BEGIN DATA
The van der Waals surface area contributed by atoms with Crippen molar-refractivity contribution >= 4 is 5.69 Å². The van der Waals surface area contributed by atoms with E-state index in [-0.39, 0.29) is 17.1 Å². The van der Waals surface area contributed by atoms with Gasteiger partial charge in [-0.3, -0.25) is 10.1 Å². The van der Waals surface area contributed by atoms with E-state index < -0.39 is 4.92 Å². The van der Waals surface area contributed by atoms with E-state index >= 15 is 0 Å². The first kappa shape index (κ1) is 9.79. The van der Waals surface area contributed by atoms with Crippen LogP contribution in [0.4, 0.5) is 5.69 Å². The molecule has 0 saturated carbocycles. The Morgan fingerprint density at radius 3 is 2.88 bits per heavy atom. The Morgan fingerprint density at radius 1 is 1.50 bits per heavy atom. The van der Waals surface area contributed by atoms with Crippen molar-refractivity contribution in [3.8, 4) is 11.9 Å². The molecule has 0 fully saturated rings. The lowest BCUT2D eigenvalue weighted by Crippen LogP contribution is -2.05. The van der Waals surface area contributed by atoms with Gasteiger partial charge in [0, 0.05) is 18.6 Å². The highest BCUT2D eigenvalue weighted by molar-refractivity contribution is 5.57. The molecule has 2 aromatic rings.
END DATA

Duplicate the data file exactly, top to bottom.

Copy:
The van der Waals surface area contributed by atoms with Crippen molar-refractivity contribution >= 4 is 5.69 Å². The van der Waals surface area contributed by atoms with E-state index in [-0.39, 0.29) is 17.1 Å². The van der Waals surface area contributed by atoms with Gasteiger partial charge in [-0.3, -0.25) is 10.1 Å². The van der Waals surface area contributed by atoms with E-state index < -0.39 is 4.92 Å². The van der Waals surface area contributed by atoms with E-state index >= 15 is 0 Å². The first kappa shape index (κ1) is 9.79. The van der Waals surface area contributed by atoms with Crippen LogP contribution in [0.4, 0.5) is 5.69 Å². The molecule has 0 saturated carbocycles. The Morgan fingerprint density at radius 3 is 2.88 bits per heavy atom. The Morgan fingerprint density at radius 1 is 1.50 bits per heavy atom. The van der Waals surface area contributed by atoms with Crippen molar-refractivity contribution in [3.8, 4) is 11.9 Å². The molecule has 0 fully saturated rings. The lowest BCUT2D eigenvalue weighted by Crippen LogP contribution is -2.05. The van der Waals surface area contributed by atoms with Gasteiger partial charge in [0, 0.05) is 18.6 Å². The highest BCUT2D eigenvalue weighted by molar-refractivity contribution is 5.57. The molecule has 2 aromatic rings.